Okay, Lets go for an easier representation of this scale. The author states that 100 Million dollars fits on a standard pallet. If we take a standard us pallet, we find that within a standard container we can fit 9 pallets.
There fore One Trillion Dollars will fit into
1 000 000 000 000 /
(9 * 100 000 000)
= 1111.111... containers.
Lets round up to 1112 for the sake of transportation convenience.
If we take a large container ship like the COSCO Guangzhou we can see that it will cary 9450 TEU containers.
As you can see one of these large ships can carry
9450/1112 = 8.499
container loads of trillion dollars.
From this we can see that I expected a large container ship to carry much less, so my conclusions is kind of out the window. Damn that is a big ship.
That's exactly what I was thinking upon reading the article. When talking about billions of dollars of deficits or stimuli, it's not cash or even gold equivalent we're talking about. It's virtual, based on a gentleman's agreement between banks. Most of the money is created by banks, when people like you and me come to them for a loan or a mortgage.
So the conclusion of the article is false:
"the next time you hear someone toss around the phrase "trillion dollars"... [1.5 acres of double-stacked pallets of $100 dollar bills] is what they're talking about."
So, in perspective, USA gross national product (annual) is $14 trillion, so 14 of those (acres or football fields of pallets would have been a better reference).
USA annual defense spending is $1.35 trillion (more than every other country on earth combined). This does not include the cost of the Iraq and Afghanistan wars (hidden in "emergency spending", basically debt sold to China) or the huge medical expenditures to keep tens of thousands of wounded soldiers alive for years after.
I find the most useful way to visualise a trillion dollars (when we're talking about US Government spending (which is generally the only time we hear about trillions of dollars) is to just visualise $3,257 in the hands of each of the 307 million people in the United States.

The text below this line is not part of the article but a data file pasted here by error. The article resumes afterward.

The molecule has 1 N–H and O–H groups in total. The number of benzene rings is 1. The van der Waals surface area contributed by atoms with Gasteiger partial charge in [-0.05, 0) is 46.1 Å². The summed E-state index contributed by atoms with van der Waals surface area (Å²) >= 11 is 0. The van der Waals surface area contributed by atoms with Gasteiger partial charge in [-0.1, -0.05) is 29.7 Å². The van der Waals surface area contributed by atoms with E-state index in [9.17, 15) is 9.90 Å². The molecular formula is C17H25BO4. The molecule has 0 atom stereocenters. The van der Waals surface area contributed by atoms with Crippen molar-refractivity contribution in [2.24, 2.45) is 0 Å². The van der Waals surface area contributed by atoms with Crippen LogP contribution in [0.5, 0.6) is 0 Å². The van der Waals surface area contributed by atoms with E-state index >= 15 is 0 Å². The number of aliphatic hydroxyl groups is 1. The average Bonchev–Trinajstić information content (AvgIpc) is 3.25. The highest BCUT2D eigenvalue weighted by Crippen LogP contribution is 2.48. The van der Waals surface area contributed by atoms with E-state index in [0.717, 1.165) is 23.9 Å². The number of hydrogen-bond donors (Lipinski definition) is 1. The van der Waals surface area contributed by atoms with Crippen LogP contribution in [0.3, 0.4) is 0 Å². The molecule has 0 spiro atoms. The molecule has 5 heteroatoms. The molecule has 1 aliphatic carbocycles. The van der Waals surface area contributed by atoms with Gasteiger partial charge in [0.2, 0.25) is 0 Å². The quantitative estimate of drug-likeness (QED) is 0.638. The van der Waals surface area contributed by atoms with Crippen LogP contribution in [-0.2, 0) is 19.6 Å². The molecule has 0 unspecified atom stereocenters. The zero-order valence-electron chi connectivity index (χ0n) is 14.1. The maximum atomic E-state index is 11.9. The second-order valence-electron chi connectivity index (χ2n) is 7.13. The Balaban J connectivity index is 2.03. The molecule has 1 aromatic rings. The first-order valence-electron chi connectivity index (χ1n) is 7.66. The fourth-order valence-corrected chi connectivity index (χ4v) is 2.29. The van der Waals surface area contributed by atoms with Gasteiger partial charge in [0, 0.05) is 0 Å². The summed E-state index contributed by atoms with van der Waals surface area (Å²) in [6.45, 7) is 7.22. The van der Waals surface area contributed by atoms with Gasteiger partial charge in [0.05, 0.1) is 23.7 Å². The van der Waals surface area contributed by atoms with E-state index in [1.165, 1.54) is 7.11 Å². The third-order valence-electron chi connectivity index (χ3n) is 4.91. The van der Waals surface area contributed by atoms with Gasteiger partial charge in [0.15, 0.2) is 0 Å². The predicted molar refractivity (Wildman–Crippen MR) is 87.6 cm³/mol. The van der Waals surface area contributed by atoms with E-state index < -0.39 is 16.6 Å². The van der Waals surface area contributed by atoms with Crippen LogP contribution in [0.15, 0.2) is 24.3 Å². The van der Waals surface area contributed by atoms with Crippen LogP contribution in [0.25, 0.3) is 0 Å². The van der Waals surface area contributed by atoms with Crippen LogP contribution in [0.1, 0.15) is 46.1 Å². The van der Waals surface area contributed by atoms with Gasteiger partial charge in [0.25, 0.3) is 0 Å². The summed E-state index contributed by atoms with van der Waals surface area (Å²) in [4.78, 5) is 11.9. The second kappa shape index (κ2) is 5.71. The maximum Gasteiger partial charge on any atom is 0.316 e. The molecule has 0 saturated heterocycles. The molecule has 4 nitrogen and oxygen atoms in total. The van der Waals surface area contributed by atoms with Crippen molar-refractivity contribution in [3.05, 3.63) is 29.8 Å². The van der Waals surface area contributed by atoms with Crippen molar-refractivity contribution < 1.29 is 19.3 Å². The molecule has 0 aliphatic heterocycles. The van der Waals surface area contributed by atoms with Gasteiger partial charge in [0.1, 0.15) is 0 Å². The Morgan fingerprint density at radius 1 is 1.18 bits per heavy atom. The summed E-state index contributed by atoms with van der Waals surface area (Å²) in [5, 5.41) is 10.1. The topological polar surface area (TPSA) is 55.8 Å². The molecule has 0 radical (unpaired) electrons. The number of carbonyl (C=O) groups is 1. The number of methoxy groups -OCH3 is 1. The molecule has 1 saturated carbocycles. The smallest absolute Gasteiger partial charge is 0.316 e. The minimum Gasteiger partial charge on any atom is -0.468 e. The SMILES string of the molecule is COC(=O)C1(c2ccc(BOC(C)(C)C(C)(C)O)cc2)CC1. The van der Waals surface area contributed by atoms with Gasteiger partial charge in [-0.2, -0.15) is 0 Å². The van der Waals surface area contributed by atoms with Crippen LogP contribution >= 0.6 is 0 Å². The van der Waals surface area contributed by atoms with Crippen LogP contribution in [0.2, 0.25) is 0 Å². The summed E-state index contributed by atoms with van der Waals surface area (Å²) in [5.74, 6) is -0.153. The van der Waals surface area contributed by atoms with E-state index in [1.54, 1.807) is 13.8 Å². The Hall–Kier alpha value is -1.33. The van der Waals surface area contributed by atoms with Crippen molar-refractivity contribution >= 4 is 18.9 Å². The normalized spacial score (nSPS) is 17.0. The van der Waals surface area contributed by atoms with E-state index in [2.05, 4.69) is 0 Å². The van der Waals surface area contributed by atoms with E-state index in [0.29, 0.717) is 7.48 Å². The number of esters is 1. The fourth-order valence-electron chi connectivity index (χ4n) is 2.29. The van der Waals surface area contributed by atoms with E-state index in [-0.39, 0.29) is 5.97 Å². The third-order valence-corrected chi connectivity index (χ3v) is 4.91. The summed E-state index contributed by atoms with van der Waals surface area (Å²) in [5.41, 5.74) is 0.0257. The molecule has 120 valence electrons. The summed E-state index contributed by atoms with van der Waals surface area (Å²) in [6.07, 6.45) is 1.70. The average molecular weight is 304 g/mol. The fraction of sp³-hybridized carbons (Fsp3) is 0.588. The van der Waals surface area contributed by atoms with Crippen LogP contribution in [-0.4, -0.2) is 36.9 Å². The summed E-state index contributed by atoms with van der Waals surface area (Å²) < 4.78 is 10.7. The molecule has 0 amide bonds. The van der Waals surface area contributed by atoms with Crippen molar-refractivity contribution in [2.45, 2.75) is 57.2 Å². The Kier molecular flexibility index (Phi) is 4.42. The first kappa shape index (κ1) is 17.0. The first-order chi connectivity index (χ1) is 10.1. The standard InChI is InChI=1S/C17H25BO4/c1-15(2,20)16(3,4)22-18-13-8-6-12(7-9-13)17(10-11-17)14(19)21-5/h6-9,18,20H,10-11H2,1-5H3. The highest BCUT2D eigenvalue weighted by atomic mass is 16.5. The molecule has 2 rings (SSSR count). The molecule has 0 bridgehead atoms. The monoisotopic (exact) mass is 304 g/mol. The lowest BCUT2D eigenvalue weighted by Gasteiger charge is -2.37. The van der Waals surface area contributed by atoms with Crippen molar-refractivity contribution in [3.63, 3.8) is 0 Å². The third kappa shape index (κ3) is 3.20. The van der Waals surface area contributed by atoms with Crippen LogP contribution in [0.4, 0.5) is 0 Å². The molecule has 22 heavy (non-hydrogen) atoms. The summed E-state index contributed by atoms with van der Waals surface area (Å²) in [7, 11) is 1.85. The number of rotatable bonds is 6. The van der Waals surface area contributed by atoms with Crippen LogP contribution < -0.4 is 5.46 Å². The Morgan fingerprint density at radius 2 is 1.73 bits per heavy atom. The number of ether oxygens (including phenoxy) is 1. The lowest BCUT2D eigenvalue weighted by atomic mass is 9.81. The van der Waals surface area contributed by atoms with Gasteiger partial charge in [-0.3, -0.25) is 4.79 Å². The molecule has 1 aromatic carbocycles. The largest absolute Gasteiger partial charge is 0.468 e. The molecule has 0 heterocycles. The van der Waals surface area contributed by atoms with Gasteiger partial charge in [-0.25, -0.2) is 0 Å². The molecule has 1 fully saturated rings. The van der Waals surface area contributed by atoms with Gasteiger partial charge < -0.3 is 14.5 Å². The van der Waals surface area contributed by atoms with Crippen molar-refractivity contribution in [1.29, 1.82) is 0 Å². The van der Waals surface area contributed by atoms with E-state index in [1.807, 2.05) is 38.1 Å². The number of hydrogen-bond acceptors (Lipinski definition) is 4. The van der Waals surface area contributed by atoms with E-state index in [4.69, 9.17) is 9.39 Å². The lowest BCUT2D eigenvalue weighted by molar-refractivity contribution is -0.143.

I'm not as concerned about what a trillion dollars looks like as I am with what a hundred million looks like. Once I get the pallet-sized stack, then trying to do something about the warehouse-sized stack is probably a lot more realistic.
Pedantic-police: The $1-million little pile there has 10 bundles of $10,000 - that's not 1 million. (or are my eyes deceiving me?) Don't have the patience to figure out if that error is propagated to the rest...
Not even close. A packet is 100 bills; a packet of $100 bills is ten thousand dollars. Just a rough count of the front face of what you see in that picture will tell you that there is either more than a million there, or that the centre of the main block is hollow. Think of it this way (in a very lossy fashion): a crisp, new bill is not too very different in thickness from a premium sheet of inkjet paper. A US bill of current issue is 2.61" by 6.14", so four of them can be printed on a letter-size page with a lot of trimming waste (42% waste -- but it's the best packing you can get on letter). A ream of paper is 500 sheets, so with a whole lot of waste, a pile of paper about the size of a ream of ordinary office paper is $200,000 dollars. Paper is ordinarily sold in boxes of ten reams, and if you are familiar with the standard size box of office paper, well, you are familiar with something that is 42% bigger than is needed to hold two million dollars in $100 bills.
No, I agree. Stacked vertically would have a much more dramatic visual effect, which is what I assume the author is going for. I remember when I was younger I saw a diagram of different types of computer storage stacked into piles. I think it might have been the number of floppies in a CD, then a DVD, but I can't really recall... anyway, it was impressive.